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Therapy can help horses in a number of ways, including:

  • Recovering from injuries: Physical therapy can help horses to recover from a variety of injuries, such as fractures, muscle strains, and tendon tears. Physical therapy can help to improve range of motion, reduce pain, and strengthen muscles.
  • Improving performance: Physical therapy can also be used to improve a horse's performance. For example, physical therapy can help to improve a horse's cardiovascular health, muscle strength, and flexibility.
  • Preventing injuries: Physical therapy can also be used to help prevent injuries in horses. For example, physical therapy can help to strengthen muscles and improve balance, which can help to reduce the risk of falls and other injuries.

Here are some specific examples of how physical therapy can be used to help horses:

  • A horse with a fractured leg may use physical therapy to improve range of motion in the leg and strengthen the muscles around the joint.
  • A horse with a muscle strain may use physical therapy to reduce pain and inflammation in the muscle.
  • A horse with a tendon tear may use physical therapy to strengthen the tendon and prevent further injury.
  • A racehorse may use physical therapy to improve its cardiovascular health and muscle strength.
  • A horse that is prone to falling may use physical therapy to strengthen its muscles and improve its balance.

Physical therapy can be performed by a qualified equine physical therapist. Equine physical therapists use a variety of techniques, such as massage, therapeutic exercise, and electrotherapy, to help horses recover from injuries, improve their performance, and prevent future injuries.

If you are considering physical therapy for your horse, be sure to talk to your veterinarian. They can help you to determine if physical therapy is right for your horse and can recommend a qualified equine therapist.

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Deworming Medications, Residual Time, and Egg Reappearance
Dr. John Byrd, DVM

Horsemen’s Laboratory was recently asked how long does deworming medication stay in a horse’s body (residual time)? This question has stimulated a lot of discussion about deworming medications. To answer this question I thought it was best to first discuss the different dewormers according to class of dewormers, based on their chemical make up and mode of action. Macrocylic Lactones are the only dewormers that are absorbed from the gut into the tissue of the horse when given at the normally recommended dosage. They appear to be the only dewormers that remain in the body for any length of time when given at the normally recommended dosages. Benzimidazoles may be absorbed when given at higher than the recommended dosage such as when fenbendazole is given for 5 days in a row. The 3 classes of drugs are listed below according to when they first became available for use as deworming medications for horses in the United States.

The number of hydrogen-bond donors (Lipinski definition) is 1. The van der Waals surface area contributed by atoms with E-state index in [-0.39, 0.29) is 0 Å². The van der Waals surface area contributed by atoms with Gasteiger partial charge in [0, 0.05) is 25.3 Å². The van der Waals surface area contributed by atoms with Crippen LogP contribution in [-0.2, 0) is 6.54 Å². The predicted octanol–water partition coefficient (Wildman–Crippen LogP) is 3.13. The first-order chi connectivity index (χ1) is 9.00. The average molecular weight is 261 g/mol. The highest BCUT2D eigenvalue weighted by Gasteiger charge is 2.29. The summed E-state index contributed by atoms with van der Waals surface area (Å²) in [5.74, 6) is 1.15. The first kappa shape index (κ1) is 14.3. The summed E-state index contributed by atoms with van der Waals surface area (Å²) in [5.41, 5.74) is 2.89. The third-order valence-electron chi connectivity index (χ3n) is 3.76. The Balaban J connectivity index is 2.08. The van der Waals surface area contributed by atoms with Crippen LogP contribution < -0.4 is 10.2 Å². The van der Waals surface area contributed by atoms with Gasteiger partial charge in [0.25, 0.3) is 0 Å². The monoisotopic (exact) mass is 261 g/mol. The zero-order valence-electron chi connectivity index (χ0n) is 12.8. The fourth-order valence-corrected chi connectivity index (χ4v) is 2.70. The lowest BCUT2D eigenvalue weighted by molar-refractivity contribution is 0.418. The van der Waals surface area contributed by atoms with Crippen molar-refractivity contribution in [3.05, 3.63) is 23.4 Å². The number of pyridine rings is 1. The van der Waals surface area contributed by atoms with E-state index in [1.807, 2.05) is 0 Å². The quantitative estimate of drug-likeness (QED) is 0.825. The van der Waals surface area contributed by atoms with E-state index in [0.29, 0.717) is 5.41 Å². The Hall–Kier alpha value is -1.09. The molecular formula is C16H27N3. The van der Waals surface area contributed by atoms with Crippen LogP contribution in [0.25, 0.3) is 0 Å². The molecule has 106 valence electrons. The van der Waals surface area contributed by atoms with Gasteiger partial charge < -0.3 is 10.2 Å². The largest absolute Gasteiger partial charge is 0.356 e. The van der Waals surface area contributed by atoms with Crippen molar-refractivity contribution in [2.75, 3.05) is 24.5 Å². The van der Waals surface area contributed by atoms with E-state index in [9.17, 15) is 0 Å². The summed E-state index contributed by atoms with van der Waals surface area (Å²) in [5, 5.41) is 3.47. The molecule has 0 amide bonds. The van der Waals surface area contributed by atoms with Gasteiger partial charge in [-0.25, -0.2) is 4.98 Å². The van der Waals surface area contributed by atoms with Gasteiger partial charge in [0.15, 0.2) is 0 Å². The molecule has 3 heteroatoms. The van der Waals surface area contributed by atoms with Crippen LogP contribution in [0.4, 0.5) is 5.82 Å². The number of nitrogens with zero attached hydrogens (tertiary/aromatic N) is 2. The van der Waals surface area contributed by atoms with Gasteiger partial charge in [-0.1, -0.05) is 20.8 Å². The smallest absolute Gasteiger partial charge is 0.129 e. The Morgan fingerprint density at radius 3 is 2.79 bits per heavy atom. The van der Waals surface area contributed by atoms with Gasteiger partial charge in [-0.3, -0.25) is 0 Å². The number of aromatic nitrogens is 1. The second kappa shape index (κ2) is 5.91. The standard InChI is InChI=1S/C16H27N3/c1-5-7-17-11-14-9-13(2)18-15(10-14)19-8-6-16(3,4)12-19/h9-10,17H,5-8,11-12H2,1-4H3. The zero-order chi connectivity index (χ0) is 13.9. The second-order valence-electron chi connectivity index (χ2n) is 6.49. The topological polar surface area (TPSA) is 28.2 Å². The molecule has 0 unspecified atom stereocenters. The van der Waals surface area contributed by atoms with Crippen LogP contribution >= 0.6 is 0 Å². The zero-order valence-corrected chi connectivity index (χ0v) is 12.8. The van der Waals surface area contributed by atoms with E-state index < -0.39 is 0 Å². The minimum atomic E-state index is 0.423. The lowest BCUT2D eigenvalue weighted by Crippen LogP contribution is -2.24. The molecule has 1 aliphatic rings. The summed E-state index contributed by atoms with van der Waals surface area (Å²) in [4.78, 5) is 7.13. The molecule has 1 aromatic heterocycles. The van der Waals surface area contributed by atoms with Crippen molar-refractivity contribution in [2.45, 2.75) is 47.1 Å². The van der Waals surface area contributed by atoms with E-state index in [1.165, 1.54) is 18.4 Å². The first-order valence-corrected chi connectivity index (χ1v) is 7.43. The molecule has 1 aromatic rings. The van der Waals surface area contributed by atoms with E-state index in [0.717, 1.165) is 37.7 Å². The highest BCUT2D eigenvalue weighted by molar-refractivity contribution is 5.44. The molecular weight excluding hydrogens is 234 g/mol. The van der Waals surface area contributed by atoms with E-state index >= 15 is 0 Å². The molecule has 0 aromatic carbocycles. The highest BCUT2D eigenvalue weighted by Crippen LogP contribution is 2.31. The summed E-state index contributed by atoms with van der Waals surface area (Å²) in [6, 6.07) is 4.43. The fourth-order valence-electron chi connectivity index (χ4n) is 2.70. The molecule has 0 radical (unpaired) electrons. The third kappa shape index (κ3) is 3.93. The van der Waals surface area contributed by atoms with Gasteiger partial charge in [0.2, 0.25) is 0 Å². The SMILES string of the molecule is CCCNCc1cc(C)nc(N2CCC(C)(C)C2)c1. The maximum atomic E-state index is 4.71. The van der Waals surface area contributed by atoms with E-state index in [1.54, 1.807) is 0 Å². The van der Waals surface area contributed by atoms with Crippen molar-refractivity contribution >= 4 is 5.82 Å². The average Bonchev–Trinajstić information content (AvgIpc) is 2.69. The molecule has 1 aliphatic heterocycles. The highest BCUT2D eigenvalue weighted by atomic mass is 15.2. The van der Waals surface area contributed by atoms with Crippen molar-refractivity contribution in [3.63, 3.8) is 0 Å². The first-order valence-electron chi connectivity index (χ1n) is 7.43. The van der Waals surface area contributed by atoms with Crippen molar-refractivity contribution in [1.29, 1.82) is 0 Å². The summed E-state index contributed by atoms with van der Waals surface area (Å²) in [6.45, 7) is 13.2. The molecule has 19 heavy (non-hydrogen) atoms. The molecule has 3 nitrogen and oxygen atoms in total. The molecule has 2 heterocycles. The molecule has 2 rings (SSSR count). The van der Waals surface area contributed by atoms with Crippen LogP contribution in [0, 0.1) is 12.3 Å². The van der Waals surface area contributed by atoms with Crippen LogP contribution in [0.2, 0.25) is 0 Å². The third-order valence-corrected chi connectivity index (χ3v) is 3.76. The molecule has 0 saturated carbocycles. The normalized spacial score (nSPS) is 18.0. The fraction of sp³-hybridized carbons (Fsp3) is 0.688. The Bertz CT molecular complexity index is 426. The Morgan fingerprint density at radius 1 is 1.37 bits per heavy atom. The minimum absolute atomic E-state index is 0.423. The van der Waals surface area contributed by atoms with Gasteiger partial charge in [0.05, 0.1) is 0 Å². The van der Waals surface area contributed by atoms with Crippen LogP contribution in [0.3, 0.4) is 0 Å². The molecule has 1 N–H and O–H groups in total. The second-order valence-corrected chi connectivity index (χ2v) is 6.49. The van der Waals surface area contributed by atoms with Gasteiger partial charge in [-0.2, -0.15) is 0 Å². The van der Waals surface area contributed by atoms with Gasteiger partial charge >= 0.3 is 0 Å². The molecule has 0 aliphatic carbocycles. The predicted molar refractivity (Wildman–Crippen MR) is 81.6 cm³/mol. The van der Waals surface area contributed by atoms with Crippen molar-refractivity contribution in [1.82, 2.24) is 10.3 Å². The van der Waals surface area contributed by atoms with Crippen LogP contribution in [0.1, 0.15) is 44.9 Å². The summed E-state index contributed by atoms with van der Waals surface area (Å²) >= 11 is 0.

• Benzimidazoles 1960’s
  • Pyrimidines 1970’s
  • Macrocylic Lactones 1990’s

No new dewormers have been brought to market for horses since the 1990’s and no new ones appear to be likely in the near future, therefore, every effort must be taken to slow the development of resistance to the drugs we have.


Action, to interfere with energy metabolism at the cellular level

  • Thiabendazole
  • Cambendazole
  • Oxfendazole
  • Mebendazole
  • Fenbendazole**
  • Oxibendazole*
* **Only 2 any longer marketed in USA
** May have most resistance in worms—especially small strongyles


Causes rapid, spastic paralysis of a worm.

  • Pyrantel pamoate International
  • Pyrantel tatrate* North America daily dewormer
  • Pyrantel embonate Europe
  • Morantel tartrate Australia

Macrocylic Lactones

This group is made up of both antibiotics and antiparasitics. Causes flaccid paralysis that interferes with ingestion of nutrients by the worms.
Equine 2 sub groups:

  • Ivermectin
    • Ivermectin
    • Abamectin
  • Milemycin
    • Moxidectin (Quest)

Each class of drug is named for its chemical make up, which is beyond the scope of this discussion. A couple of definitions are in order to continue this discussion.